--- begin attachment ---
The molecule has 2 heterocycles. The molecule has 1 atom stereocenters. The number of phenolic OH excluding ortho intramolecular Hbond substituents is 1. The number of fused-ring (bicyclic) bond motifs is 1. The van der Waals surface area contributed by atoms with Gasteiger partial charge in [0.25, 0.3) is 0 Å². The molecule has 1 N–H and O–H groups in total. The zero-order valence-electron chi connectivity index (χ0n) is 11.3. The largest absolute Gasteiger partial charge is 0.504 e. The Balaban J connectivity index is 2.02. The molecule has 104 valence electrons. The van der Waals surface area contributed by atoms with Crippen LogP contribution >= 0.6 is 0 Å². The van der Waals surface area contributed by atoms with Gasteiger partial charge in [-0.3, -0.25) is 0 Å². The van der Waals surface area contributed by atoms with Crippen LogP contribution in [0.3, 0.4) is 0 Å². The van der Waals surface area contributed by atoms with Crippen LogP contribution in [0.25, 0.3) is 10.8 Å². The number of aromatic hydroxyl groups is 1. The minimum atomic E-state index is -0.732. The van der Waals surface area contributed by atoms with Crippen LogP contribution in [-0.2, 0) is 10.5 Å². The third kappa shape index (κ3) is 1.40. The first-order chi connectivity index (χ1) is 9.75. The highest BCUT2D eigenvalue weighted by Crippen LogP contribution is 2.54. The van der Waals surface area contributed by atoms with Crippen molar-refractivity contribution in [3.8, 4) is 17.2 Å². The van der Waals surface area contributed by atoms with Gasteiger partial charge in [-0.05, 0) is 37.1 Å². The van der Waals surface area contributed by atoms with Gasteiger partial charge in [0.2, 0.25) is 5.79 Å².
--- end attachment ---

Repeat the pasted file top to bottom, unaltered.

The molecule has 2 heterocycles. The molecule has 1 atom stereocenters. The number of phenolic OH excluding ortho intramolecular Hbond substituents is 1. The number of fused-ring (bicyclic) bond motifs is 1. The van der Waals surface area contributed by atoms with Gasteiger partial charge in [0.25, 0.3) is 0 Å². The molecule has 1 N–H and O–H groups in total. The zero-order valence-electron chi connectivity index (χ0n) is 11.3. The largest absolute Gasteiger partial charge is 0.504 e. The Balaban J connectivity index is 2.02. The molecule has 104 valence electrons. The van der Waals surface area contributed by atoms with Crippen LogP contribution >= 0.6 is 0 Å². The van der Waals surface area contributed by atoms with Gasteiger partial charge in [-0.3, -0.25) is 0 Å². The van der Waals surface area contributed by atoms with Crippen LogP contribution in [0.3, 0.4) is 0 Å². The van der Waals surface area contributed by atoms with Crippen LogP contribution in [0.25, 0.3) is 10.8 Å². The number of aromatic hydroxyl groups is 1. The minimum atomic E-state index is -0.732. The van der Waals surface area contributed by atoms with Crippen LogP contribution in [-0.2, 0) is 10.5 Å². The third kappa shape index (κ3) is 1.40. The first-order chi connectivity index (χ1) is 9.75. The highest BCUT2D eigenvalue weighted by Crippen LogP contribution is 2.54. The van der Waals surface area contributed by atoms with Crippen molar-refractivity contribution in [3.8, 4) is 17.2 Å². The van der Waals surface area contributed by atoms with Gasteiger partial charge in [-0.05, 0) is 37.1 Å². The van der Waals surface area contributed by atoms with Gasteiger partial charge in [0.2, 0.25) is 5.79 Å².